3 Ways Forensic Psychological Evaluations Differ From Psychological Counseling
Forensic psychological evaluations are completed by a neutral psychologist and are used to determine an individual's state of mind in relation to the law. Forensic evaluations are used to determine whether a person was in a sound state of mind when a crime was committed. They are also sometimes used in determining custody and visitation agreements between parents when psychological issues may influence the well-being of the child. Although forensic evaluations may seem similar to an initial counseling session, there are a few key differences.
Forensic Evaluations Are Not Protected By Doctor-Patient Privilege
Perhaps the most important distinction between a forensic evaluation and normal counseling is that the information discovered during an evaluation is not protected under doctor-patient privilege. This means that anything you share with the psychologist during your evaluation can be used to further guide an investigation or against you in court. A forensic psychologist is expected to remain neutral and impartial in their evaluation, which means they are not working for one side or the other, but are simply trying to uncover the truth of your psychological state.
Forensic Evaluations Usually Concentrate on the Past or Present
When you start going to counseling, you may discuss issues in your past, but the focus will generally be your present state and what plans you can make to improve your future. Conversely, forensic evaluations tend to concentrate on specific past events and, in custody cases, your current psychological state. There is little to no discussion about improving your state or focusing on your future. The goal of an evaluation is not to offer you treatment but to simply evaluate you. The concentration on a past event, especially a traumatic one such as a violent crime, can be unsettling for some people, so it is important to go into your evaluation knowing what the focus will be.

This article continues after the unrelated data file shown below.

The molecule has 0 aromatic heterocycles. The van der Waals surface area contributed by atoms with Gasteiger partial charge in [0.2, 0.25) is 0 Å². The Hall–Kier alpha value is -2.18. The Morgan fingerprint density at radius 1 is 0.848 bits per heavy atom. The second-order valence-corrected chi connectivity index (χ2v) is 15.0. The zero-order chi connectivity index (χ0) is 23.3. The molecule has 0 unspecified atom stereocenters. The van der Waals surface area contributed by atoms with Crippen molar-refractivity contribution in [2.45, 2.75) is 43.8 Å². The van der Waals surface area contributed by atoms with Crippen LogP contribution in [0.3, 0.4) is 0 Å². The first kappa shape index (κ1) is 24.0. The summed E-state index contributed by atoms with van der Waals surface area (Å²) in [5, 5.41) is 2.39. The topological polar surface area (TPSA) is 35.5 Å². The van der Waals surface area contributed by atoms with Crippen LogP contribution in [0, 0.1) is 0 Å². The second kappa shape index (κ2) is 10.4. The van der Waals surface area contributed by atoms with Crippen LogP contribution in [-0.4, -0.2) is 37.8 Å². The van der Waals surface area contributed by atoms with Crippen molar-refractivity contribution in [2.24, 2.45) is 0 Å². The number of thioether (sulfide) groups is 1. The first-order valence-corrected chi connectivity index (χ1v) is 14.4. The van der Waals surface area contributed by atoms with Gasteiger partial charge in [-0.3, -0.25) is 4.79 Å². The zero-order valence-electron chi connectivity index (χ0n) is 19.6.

Forensic Evaluations Involve a Combination of Examinations
With counseling, the conversation remains between you and your counselor. Your perspective is the most important one. However, with forensic evaluations, the conversation will likely be much wider. Other individuals may be examined or interviewed and their impressions of you will be taken into consideration along with your interviews. Videos, journals, or letters may be submitted to the psychologist. All of this is intended to give a well-rounded understanding of your psychological state at a specific moment.
When undergoing a forensic evaluation, it is important to remember that it differs from counseling. This will help you prepare for some of the questions and intense conversations that may be part of your evaluation. To learn more, contact a counseling center like Carewright Clinical Services.